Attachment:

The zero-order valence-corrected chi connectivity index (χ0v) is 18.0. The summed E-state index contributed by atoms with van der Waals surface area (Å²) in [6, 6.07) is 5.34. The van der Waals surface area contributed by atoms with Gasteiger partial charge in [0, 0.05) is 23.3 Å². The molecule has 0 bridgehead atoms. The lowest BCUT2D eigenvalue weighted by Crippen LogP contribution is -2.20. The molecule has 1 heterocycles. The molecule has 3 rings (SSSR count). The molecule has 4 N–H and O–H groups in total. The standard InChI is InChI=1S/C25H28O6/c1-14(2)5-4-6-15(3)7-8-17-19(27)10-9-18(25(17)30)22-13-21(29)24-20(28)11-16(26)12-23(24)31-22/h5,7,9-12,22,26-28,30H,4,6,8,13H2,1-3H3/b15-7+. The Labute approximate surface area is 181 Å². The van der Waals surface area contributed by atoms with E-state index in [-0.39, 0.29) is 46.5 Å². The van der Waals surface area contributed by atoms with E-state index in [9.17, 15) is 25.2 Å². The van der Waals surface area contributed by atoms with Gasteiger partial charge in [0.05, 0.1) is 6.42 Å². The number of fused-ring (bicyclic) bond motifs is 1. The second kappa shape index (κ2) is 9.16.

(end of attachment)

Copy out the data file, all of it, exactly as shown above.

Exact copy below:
The zero-order valence-corrected chi connectivity index (χ0v) is 18.0. The summed E-state index contributed by atoms with van der Waals surface area (Å²) in [6, 6.07) is 5.34. The van der Waals surface area contributed by atoms with Gasteiger partial charge in [0, 0.05) is 23.3 Å². The molecule has 0 bridgehead atoms. The lowest BCUT2D eigenvalue weighted by Crippen LogP contribution is -2.20. The molecule has 1 heterocycles. The molecule has 3 rings (SSSR count). The molecule has 4 N–H and O–H groups in total. The standard InChI is InChI=1S/C25H28O6/c1-14(2)5-4-6-15(3)7-8-17-19(27)10-9-18(25(17)30)22-13-21(29)24-20(28)11-16(26)12-23(24)31-22/h5,7,9-12,22,26-28,30H,4,6,8,13H2,1-3H3/b15-7+. The Labute approximate surface area is 181 Å². The van der Waals surface area contributed by atoms with E-state index in [-0.39, 0.29) is 46.5 Å². The van der Waals surface area contributed by atoms with E-state index in [9.17, 15) is 25.2 Å². The van der Waals surface area contributed by atoms with Gasteiger partial charge in [0.05, 0.1) is 6.42 Å². The number of fused-ring (bicyclic) bond motifs is 1. The second kappa shape index (κ2) is 9.16.